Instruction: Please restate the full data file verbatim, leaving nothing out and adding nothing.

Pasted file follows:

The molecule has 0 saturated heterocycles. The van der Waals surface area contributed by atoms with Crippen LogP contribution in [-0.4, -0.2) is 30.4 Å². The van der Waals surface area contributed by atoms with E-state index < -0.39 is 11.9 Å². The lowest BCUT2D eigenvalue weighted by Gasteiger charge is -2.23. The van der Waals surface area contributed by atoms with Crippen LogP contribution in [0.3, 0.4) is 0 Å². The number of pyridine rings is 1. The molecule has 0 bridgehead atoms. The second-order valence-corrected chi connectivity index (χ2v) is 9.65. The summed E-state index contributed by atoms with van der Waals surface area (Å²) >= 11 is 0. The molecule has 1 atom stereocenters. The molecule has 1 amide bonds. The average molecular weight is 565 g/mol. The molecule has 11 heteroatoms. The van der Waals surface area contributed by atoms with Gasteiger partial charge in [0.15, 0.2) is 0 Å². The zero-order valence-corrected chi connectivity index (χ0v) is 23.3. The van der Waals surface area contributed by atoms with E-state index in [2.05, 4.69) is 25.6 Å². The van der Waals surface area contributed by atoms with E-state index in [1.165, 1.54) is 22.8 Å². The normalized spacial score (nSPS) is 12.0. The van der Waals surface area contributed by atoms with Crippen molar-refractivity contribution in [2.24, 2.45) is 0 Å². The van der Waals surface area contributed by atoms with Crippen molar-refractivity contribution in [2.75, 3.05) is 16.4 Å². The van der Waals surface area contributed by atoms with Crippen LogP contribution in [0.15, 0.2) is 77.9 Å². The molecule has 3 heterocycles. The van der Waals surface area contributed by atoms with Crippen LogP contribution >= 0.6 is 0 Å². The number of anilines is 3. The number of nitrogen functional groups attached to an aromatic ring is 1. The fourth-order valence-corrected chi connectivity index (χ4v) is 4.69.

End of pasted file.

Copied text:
The molecule has 0 saturated heterocycles. The van der Waals surface area contributed by atoms with Crippen LogP contribution in [-0.4, -0.2) is 30.4 Å². The van der Waals surface area contributed by atoms with E-state index < -0.39 is 11.9 Å². The lowest BCUT2D eigenvalue weighted by Gasteiger charge is -2.23. The van der Waals surface area contributed by atoms with Crippen LogP contribution in [0.3, 0.4) is 0 Å². The number of pyridine rings is 1. The molecule has 0 bridgehead atoms. The second-order valence-corrected chi connectivity index (χ2v) is 9.65. The summed E-state index contributed by atoms with van der Waals surface area (Å²) >= 11 is 0. The molecule has 1 atom stereocenters. The molecule has 1 amide bonds. The average molecular weight is 565 g/mol. The molecule has 11 heteroatoms. The van der Waals surface area contributed by atoms with Gasteiger partial charge in [0.15, 0.2) is 0 Å². The zero-order valence-corrected chi connectivity index (χ0v) is 23.3. The van der Waals surface area contributed by atoms with E-state index in [2.05, 4.69) is 25.6 Å². The van der Waals surface area contributed by atoms with E-state index in [1.165, 1.54) is 22.8 Å². The normalized spacial score (nSPS) is 12.0. The van der Waals surface area contributed by atoms with Crippen molar-refractivity contribution in [2.24, 2.45) is 0 Å². The van der Waals surface area contributed by atoms with Crippen molar-refractivity contribution in [2.75, 3.05) is 16.4 Å². The van der Waals surface area contributed by atoms with Crippen LogP contribution in [0.15, 0.2) is 77.9 Å². The molecule has 3 heterocycles. The van der Waals surface area contributed by atoms with Crippen LogP contribution >= 0.6 is 0 Å². The number of anilines is 3. The number of nitrogen functional groups attached to an aromatic ring is 1. The fourth-order valence-corrected chi connectivity index (χ4v) is 4.69.